A friend of mine celebrated his birthday yesterday, and he requested that I write less about the Real Housewives and more about cooking. I can’t promise that I’ll reduce the Housewives coverage (there’s a new episode on every NIGHT it seems), but it did occur to me that I haven’t cooked anything for the blog in quite some time (garlic contest holdouts — I will be attacking those recipes this week). Anyway, I decided this afternoon would be the perfect time to take on a recipe for lunch, and who better to offer up a wonderful noontime option that my favorite Food Network personality: Ina Garten.
I immediately leafed through Ina’s new cookbook, How Easy Is That? and decided upon a delicious looking roasted shrimp salad. This was exciting to me because not only was I trying a new Ina dish, but I was actually hoping to conquer a demon from my past. You see, back in 2004 or so, one of the very first recipes I attempted to make was a shrimp salad. I was a naive lad back then, and I just plucked whatever recipe I had found off of the Food Network site. Just my luck that it was a Paula Deen dish. I didn’t know who Paula was or what her reputation was. Needless to say, the combination of her excess and my ineptitude made for a very sad, very mayo-intensive disaster.
Taking on Ina’s shrimp recipe would be my first stab at such a dish since the 2004 disaster. Would I triumph at last or drown in a pool of mayonnaise yet again. Pics after the jump…
A pound of shrimp. Ina calls for two and a half pounds, but I decided to instead halve the recipe. Also, Fresh & Easy only sells shell-on shrimp, which meant I had to peel all these bad boys. Oh, and despite being labeled as “extra-large,” these were decidedly only large. Already I was off to a rocky start.
Abstract art? Nope. Just the pile of intestinal tracts I accumulated after having deveined all the shrimp. Crustacean poop!
Once all the peeling and deveining is done, I place the shrimp on a baking sheet and toss them with olive oil, salt, and pepper. It’s pretty easy.
A speedy four minutes later, the shrimp are done. The recipe calls for them to roast for six to eight minutes, but given that these guys were smaller than what Ina requests, I merely roasted them for three minutes, turned the shrimp, and then roasted for forty-five more seconds. They turned out PERFECTLY.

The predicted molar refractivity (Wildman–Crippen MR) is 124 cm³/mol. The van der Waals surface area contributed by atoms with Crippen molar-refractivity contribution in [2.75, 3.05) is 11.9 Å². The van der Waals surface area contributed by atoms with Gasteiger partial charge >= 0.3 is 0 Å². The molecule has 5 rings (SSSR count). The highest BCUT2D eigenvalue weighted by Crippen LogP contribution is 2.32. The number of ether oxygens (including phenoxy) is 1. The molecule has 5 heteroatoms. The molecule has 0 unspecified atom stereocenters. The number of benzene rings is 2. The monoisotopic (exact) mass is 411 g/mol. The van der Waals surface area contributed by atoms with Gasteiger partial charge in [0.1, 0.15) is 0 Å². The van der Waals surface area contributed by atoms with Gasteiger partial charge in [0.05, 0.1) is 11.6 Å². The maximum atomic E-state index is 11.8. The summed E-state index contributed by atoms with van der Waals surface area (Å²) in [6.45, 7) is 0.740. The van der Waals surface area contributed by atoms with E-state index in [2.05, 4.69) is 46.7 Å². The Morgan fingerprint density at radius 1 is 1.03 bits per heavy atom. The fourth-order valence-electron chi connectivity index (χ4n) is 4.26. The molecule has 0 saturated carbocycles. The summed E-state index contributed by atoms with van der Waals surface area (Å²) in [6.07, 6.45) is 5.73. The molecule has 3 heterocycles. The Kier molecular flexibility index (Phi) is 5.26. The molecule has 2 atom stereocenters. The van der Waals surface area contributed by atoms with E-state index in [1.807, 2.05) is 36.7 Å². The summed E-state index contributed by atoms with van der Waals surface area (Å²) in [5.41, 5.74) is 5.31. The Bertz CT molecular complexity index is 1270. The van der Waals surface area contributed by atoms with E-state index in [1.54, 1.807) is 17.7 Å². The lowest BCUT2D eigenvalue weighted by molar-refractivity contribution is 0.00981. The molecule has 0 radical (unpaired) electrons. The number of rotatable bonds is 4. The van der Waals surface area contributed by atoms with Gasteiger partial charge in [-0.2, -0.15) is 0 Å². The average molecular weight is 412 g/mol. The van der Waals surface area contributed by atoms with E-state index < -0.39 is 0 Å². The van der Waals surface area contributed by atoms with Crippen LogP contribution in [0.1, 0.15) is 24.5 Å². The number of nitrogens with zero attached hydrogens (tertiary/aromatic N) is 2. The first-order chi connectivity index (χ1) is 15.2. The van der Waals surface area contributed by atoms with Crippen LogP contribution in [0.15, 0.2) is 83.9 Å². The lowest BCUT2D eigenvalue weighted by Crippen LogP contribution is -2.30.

Meanwhile, time to make the dressing. In the bowl I put 1/3 cup of mayo (down from a full cup for a normal serving), a tablespoon of orange zest and what’s supposed to be one tablespoon of freshly squeezed orange juice but is actually probs two or three. Oops. Oh, and there’s white wine vinegar in there too.
The dressing, all whisked together. I fear that the excess orange juice has led to an unwanted increase in dressing volume (which translates into a mayo-saster). I’m concerned.
In go the shrimp. Hopefully the dressing will be the perfect amount.
Nope. It’s runny. Also entering the mix: capers, dill, and red onion.
Soupy dressing be damned: I let the salad sit for 90 minutes and then dig in.
The verdict? Amaaaazing! I literally ate the whole thing. I could not stop. Even though there was too much mayo (partially due to my error), it didn’t matter. I just shook off the excess with every shrimp, and all was good. Scratch that: all was great! Unlike Paula Deen’s atrocity, which involves anchovy paste, Old Bay, and who knows what else, Ina’s roasted shrimp salad isn’t overly tangy, nor does it taste overly heavy (despite the issues I had with the dressing). The orange zest and juice lightens up the mayonnaise while the dill lends a fresh herbal quality to it all. It also helped the the shrimp were perfectly cooked. In the end, it’s the flavor of the shrimp that really does the heavy lifting in this dish. Everything else just augments it. If only I had more to eat. Next time, I’ll make the full portion with the proper shrimp, and with any luck, the ratio of dressing the seafood will be just right…
Incidentally, even without the shrimp, the dressing would be wonderful to dip artichokes, breaded fish fillets, or even fries into.